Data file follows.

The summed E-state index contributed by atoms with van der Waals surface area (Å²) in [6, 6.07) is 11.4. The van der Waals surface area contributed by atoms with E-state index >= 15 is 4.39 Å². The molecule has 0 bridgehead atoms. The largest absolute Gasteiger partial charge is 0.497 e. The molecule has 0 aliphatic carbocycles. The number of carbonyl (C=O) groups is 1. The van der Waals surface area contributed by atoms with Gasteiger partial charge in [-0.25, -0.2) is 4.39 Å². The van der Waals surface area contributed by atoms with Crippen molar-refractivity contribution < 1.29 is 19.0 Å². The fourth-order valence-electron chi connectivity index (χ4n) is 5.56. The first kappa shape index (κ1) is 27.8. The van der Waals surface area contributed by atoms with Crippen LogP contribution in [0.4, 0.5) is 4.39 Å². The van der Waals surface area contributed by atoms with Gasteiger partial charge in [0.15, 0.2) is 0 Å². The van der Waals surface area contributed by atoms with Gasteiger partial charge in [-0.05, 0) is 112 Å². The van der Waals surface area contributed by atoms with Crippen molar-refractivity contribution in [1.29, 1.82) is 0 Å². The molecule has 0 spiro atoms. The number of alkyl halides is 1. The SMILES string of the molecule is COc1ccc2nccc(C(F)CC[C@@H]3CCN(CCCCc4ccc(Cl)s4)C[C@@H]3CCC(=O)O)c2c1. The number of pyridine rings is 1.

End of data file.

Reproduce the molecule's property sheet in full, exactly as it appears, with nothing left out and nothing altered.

The summed E-state index contributed by atoms with van der Waals surface area (Å²) in [6, 6.07) is 11.4. The van der Waals surface area contributed by atoms with E-state index >= 15 is 4.39 Å². The molecule has 0 bridgehead atoms. The largest absolute Gasteiger partial charge is 0.497 e. The molecule has 0 aliphatic carbocycles. The number of carbonyl (C=O) groups is 1. The van der Waals surface area contributed by atoms with Gasteiger partial charge in [-0.25, -0.2) is 4.39 Å². The van der Waals surface area contributed by atoms with Crippen molar-refractivity contribution < 1.29 is 19.0 Å². The fourth-order valence-electron chi connectivity index (χ4n) is 5.56. The first kappa shape index (κ1) is 27.8. The van der Waals surface area contributed by atoms with Crippen LogP contribution in [0.4, 0.5) is 4.39 Å². The van der Waals surface area contributed by atoms with Gasteiger partial charge in [0.15, 0.2) is 0 Å². The van der Waals surface area contributed by atoms with Gasteiger partial charge in [-0.05, 0) is 112 Å². The van der Waals surface area contributed by atoms with Crippen molar-refractivity contribution in [1.29, 1.82) is 0 Å². The molecule has 0 spiro atoms. The number of alkyl halides is 1. The SMILES string of the molecule is COc1ccc2nccc(C(F)CC[C@@H]3CCN(CCCCc4ccc(Cl)s4)C[C@@H]3CCC(=O)O)c2c1. The number of pyridine rings is 1.